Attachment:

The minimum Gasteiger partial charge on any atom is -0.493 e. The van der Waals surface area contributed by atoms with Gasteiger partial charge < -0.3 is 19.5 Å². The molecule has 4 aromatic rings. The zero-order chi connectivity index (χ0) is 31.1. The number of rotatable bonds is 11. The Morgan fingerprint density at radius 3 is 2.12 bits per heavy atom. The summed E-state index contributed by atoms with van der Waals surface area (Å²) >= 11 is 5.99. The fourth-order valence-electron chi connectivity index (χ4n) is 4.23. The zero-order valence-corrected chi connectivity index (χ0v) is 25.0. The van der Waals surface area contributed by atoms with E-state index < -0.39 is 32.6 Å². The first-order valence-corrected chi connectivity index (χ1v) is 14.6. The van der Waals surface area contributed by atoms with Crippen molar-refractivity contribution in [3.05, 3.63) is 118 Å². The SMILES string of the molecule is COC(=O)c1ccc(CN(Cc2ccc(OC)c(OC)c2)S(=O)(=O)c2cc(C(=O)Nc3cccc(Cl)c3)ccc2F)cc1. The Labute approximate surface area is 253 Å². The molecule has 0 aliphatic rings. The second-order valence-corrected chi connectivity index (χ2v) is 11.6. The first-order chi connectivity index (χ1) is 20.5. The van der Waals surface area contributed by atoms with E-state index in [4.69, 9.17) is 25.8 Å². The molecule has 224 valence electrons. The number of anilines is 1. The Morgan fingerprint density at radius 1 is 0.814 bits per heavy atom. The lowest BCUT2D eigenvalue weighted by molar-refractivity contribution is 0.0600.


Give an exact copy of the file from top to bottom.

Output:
The minimum Gasteiger partial charge on any atom is -0.493 e. The van der Waals surface area contributed by atoms with Gasteiger partial charge < -0.3 is 19.5 Å². The molecule has 4 aromatic rings. The zero-order chi connectivity index (χ0) is 31.1. The number of rotatable bonds is 11. The Morgan fingerprint density at radius 3 is 2.12 bits per heavy atom. The summed E-state index contributed by atoms with van der Waals surface area (Å²) >= 11 is 5.99. The fourth-order valence-electron chi connectivity index (χ4n) is 4.23. The zero-order valence-corrected chi connectivity index (χ0v) is 25.0. The van der Waals surface area contributed by atoms with E-state index < -0.39 is 32.6 Å². The first-order valence-corrected chi connectivity index (χ1v) is 14.6. The van der Waals surface area contributed by atoms with Crippen molar-refractivity contribution in [3.05, 3.63) is 118 Å². The SMILES string of the molecule is COC(=O)c1ccc(CN(Cc2ccc(OC)c(OC)c2)S(=O)(=O)c2cc(C(=O)Nc3cccc(Cl)c3)ccc2F)cc1. The Labute approximate surface area is 253 Å². The molecule has 0 aliphatic rings. The second-order valence-corrected chi connectivity index (χ2v) is 11.6. The first-order chi connectivity index (χ1) is 20.5. The van der Waals surface area contributed by atoms with E-state index in [4.69, 9.17) is 25.8 Å². The molecule has 224 valence electrons. The number of anilines is 1. The Morgan fingerprint density at radius 1 is 0.814 bits per heavy atom. The lowest BCUT2D eigenvalue weighted by molar-refractivity contribution is 0.0600.